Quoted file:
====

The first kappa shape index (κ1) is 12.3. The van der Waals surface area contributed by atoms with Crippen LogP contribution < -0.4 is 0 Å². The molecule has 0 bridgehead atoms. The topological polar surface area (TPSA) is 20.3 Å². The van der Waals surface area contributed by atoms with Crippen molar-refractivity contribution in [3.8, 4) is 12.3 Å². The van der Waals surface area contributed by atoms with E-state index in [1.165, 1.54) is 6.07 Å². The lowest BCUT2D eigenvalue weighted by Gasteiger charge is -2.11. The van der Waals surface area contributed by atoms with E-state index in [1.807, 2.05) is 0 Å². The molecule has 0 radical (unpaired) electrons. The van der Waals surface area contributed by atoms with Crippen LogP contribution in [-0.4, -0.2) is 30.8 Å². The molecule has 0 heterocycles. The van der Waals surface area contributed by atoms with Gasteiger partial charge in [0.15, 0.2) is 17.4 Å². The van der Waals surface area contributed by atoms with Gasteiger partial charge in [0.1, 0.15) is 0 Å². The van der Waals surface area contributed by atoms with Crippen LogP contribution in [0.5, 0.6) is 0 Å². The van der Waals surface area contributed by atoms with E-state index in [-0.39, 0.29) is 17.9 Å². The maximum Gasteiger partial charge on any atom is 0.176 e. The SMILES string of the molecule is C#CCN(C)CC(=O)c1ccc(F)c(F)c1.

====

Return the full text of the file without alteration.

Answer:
The first kappa shape index (κ1) is 12.3. The van der Waals surface area contributed by atoms with Crippen LogP contribution < -0.4 is 0 Å². The molecule has 0 bridgehead atoms. The topological polar surface area (TPSA) is 20.3 Å². The van der Waals surface area contributed by atoms with Crippen molar-refractivity contribution in [3.8, 4) is 12.3 Å². The van der Waals surface area contributed by atoms with E-state index in [1.165, 1.54) is 6.07 Å². The lowest BCUT2D eigenvalue weighted by Gasteiger charge is -2.11. The van der Waals surface area contributed by atoms with E-state index in [1.807, 2.05) is 0 Å². The molecule has 0 radical (unpaired) electrons. The van der Waals surface area contributed by atoms with Crippen LogP contribution in [-0.4, -0.2) is 30.8 Å². The molecule has 0 heterocycles. The van der Waals surface area contributed by atoms with Gasteiger partial charge in [0.15, 0.2) is 17.4 Å². The van der Waals surface area contributed by atoms with Gasteiger partial charge in [0.1, 0.15) is 0 Å². The van der Waals surface area contributed by atoms with Crippen LogP contribution in [0.5, 0.6) is 0 Å². The van der Waals surface area contributed by atoms with E-state index in [-0.39, 0.29) is 17.9 Å². The maximum Gasteiger partial charge on any atom is 0.176 e. The SMILES string of the molecule is C#CCN(C)CC(=O)c1ccc(F)c(F)c1.